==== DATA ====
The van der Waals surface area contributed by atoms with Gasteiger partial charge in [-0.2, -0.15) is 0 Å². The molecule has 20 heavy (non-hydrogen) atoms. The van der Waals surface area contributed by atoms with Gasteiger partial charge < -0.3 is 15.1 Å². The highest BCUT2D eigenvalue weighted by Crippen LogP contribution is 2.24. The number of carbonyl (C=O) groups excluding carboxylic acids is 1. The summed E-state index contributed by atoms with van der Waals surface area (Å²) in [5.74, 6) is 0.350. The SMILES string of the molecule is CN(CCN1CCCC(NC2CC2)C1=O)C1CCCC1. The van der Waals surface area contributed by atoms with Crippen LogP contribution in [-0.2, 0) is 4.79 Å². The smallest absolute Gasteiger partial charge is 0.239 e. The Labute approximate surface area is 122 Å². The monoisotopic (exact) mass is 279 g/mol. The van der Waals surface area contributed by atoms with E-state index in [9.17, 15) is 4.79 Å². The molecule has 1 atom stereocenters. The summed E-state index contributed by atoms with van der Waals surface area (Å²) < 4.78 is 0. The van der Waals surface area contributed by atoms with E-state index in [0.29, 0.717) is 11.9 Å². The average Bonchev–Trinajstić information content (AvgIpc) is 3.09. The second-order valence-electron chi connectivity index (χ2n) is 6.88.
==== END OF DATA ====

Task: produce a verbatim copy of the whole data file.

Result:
The van der Waals surface area contributed by atoms with Gasteiger partial charge in [-0.2, -0.15) is 0 Å². The molecule has 20 heavy (non-hydrogen) atoms. The van der Waals surface area contributed by atoms with Gasteiger partial charge < -0.3 is 15.1 Å². The highest BCUT2D eigenvalue weighted by Crippen LogP contribution is 2.24. The number of carbonyl (C=O) groups excluding carboxylic acids is 1. The summed E-state index contributed by atoms with van der Waals surface area (Å²) in [5.74, 6) is 0.350. The SMILES string of the molecule is CN(CCN1CCCC(NC2CC2)C1=O)C1CCCC1. The van der Waals surface area contributed by atoms with Crippen LogP contribution in [-0.2, 0) is 4.79 Å². The smallest absolute Gasteiger partial charge is 0.239 e. The Labute approximate surface area is 122 Å². The monoisotopic (exact) mass is 279 g/mol. The van der Waals surface area contributed by atoms with E-state index in [9.17, 15) is 4.79 Å². The molecule has 1 atom stereocenters. The summed E-state index contributed by atoms with van der Waals surface area (Å²) < 4.78 is 0. The van der Waals surface area contributed by atoms with E-state index in [0.29, 0.717) is 11.9 Å². The average Bonchev–Trinajstić information content (AvgIpc) is 3.09. The second-order valence-electron chi connectivity index (χ2n) is 6.88.